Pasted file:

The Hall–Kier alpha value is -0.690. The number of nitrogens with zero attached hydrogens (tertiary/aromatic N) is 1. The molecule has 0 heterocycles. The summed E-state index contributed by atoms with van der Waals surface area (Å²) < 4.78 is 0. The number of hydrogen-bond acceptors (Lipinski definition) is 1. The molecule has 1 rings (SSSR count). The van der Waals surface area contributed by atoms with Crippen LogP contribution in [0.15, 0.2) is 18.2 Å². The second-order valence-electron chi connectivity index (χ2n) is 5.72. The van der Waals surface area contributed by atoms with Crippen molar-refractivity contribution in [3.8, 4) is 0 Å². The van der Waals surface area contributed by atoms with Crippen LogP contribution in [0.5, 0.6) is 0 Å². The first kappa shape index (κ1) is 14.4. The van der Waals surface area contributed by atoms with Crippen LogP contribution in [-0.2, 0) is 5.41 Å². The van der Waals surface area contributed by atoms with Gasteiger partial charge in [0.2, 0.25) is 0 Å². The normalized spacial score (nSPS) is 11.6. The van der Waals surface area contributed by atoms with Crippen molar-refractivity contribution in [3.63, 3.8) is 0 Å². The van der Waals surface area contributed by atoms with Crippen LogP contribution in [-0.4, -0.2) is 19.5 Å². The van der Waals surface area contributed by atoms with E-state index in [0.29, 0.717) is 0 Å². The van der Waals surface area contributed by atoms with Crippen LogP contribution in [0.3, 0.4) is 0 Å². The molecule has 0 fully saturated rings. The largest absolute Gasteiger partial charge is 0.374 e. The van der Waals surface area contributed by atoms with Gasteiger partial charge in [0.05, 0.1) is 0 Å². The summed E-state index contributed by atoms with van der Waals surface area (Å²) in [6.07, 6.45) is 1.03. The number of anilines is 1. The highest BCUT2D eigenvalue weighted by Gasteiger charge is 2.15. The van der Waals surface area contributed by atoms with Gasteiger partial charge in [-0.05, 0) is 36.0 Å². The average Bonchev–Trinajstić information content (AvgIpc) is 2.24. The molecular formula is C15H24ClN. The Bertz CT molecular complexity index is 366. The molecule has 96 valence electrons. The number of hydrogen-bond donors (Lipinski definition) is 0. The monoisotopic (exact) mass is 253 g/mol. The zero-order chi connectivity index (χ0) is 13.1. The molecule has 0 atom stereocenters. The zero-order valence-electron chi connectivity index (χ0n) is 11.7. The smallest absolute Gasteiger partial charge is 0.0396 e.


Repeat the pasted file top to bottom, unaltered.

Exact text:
The Hall–Kier alpha value is -0.690. The number of nitrogens with zero attached hydrogens (tertiary/aromatic N) is 1. The molecule has 0 heterocycles. The summed E-state index contributed by atoms with van der Waals surface area (Å²) < 4.78 is 0. The number of hydrogen-bond acceptors (Lipinski definition) is 1. The molecule has 1 rings (SSSR count). The van der Waals surface area contributed by atoms with Crippen LogP contribution in [0.15, 0.2) is 18.2 Å². The second-order valence-electron chi connectivity index (χ2n) is 5.72. The van der Waals surface area contributed by atoms with Crippen molar-refractivity contribution in [3.8, 4) is 0 Å². The van der Waals surface area contributed by atoms with Crippen LogP contribution in [0.5, 0.6) is 0 Å². The first kappa shape index (κ1) is 14.4. The van der Waals surface area contributed by atoms with Crippen LogP contribution in [-0.2, 0) is 5.41 Å². The van der Waals surface area contributed by atoms with Gasteiger partial charge in [0.2, 0.25) is 0 Å². The normalized spacial score (nSPS) is 11.6. The van der Waals surface area contributed by atoms with Crippen molar-refractivity contribution in [3.63, 3.8) is 0 Å². The van der Waals surface area contributed by atoms with Crippen LogP contribution in [-0.4, -0.2) is 19.5 Å². The van der Waals surface area contributed by atoms with E-state index in [0.29, 0.717) is 0 Å². The van der Waals surface area contributed by atoms with Crippen LogP contribution in [0.3, 0.4) is 0 Å². The molecule has 0 fully saturated rings. The largest absolute Gasteiger partial charge is 0.374 e. The van der Waals surface area contributed by atoms with Gasteiger partial charge in [0.05, 0.1) is 0 Å². The summed E-state index contributed by atoms with van der Waals surface area (Å²) in [6.07, 6.45) is 1.03. The number of anilines is 1. The highest BCUT2D eigenvalue weighted by Gasteiger charge is 2.15. The van der Waals surface area contributed by atoms with Gasteiger partial charge in [-0.05, 0) is 36.0 Å². The average Bonchev–Trinajstić information content (AvgIpc) is 2.24. The molecular formula is C15H24ClN. The Bertz CT molecular complexity index is 366. The molecule has 96 valence electrons. The number of hydrogen-bond donors (Lipinski definition) is 0. The monoisotopic (exact) mass is 253 g/mol. The zero-order chi connectivity index (χ0) is 13.1. The molecule has 0 atom stereocenters. The zero-order valence-electron chi connectivity index (χ0n) is 11.7. The smallest absolute Gasteiger partial charge is 0.0396 e.